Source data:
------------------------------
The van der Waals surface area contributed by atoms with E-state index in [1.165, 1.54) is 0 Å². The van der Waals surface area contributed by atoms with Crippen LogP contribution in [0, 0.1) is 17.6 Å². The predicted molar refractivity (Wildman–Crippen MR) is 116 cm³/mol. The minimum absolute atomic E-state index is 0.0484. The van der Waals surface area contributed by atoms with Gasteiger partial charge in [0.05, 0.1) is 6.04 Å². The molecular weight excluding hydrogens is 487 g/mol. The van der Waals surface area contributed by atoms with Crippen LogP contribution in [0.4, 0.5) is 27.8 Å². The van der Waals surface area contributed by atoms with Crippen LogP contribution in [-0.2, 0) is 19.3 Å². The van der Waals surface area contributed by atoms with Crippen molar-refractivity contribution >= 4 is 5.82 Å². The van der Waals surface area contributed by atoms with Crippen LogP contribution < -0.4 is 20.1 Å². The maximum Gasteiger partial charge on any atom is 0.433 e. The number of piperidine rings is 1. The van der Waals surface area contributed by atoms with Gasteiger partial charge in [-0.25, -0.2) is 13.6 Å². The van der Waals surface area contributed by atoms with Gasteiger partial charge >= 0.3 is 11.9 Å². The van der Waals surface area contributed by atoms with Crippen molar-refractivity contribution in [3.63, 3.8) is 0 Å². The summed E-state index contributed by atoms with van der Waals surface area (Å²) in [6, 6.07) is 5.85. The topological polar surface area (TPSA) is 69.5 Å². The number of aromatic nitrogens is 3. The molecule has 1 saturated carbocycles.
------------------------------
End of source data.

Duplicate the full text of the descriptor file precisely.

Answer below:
The van der Waals surface area contributed by atoms with E-state index in [1.165, 1.54) is 0 Å². The van der Waals surface area contributed by atoms with Crippen LogP contribution in [0, 0.1) is 17.6 Å². The predicted molar refractivity (Wildman–Crippen MR) is 116 cm³/mol. The minimum absolute atomic E-state index is 0.0484. The van der Waals surface area contributed by atoms with Gasteiger partial charge in [0.05, 0.1) is 6.04 Å². The molecular weight excluding hydrogens is 487 g/mol. The van der Waals surface area contributed by atoms with Crippen LogP contribution in [0.4, 0.5) is 27.8 Å². The van der Waals surface area contributed by atoms with Crippen LogP contribution in [-0.2, 0) is 19.3 Å². The van der Waals surface area contributed by atoms with Crippen molar-refractivity contribution >= 4 is 5.82 Å². The van der Waals surface area contributed by atoms with Crippen LogP contribution < -0.4 is 20.1 Å². The maximum Gasteiger partial charge on any atom is 0.433 e. The number of piperidine rings is 1. The van der Waals surface area contributed by atoms with Gasteiger partial charge in [-0.25, -0.2) is 13.6 Å². The van der Waals surface area contributed by atoms with Gasteiger partial charge >= 0.3 is 11.9 Å². The van der Waals surface area contributed by atoms with Crippen molar-refractivity contribution in [3.63, 3.8) is 0 Å². The summed E-state index contributed by atoms with van der Waals surface area (Å²) in [6, 6.07) is 5.85. The topological polar surface area (TPSA) is 69.5 Å². The number of aromatic nitrogens is 3. The molecule has 1 saturated carbocycles.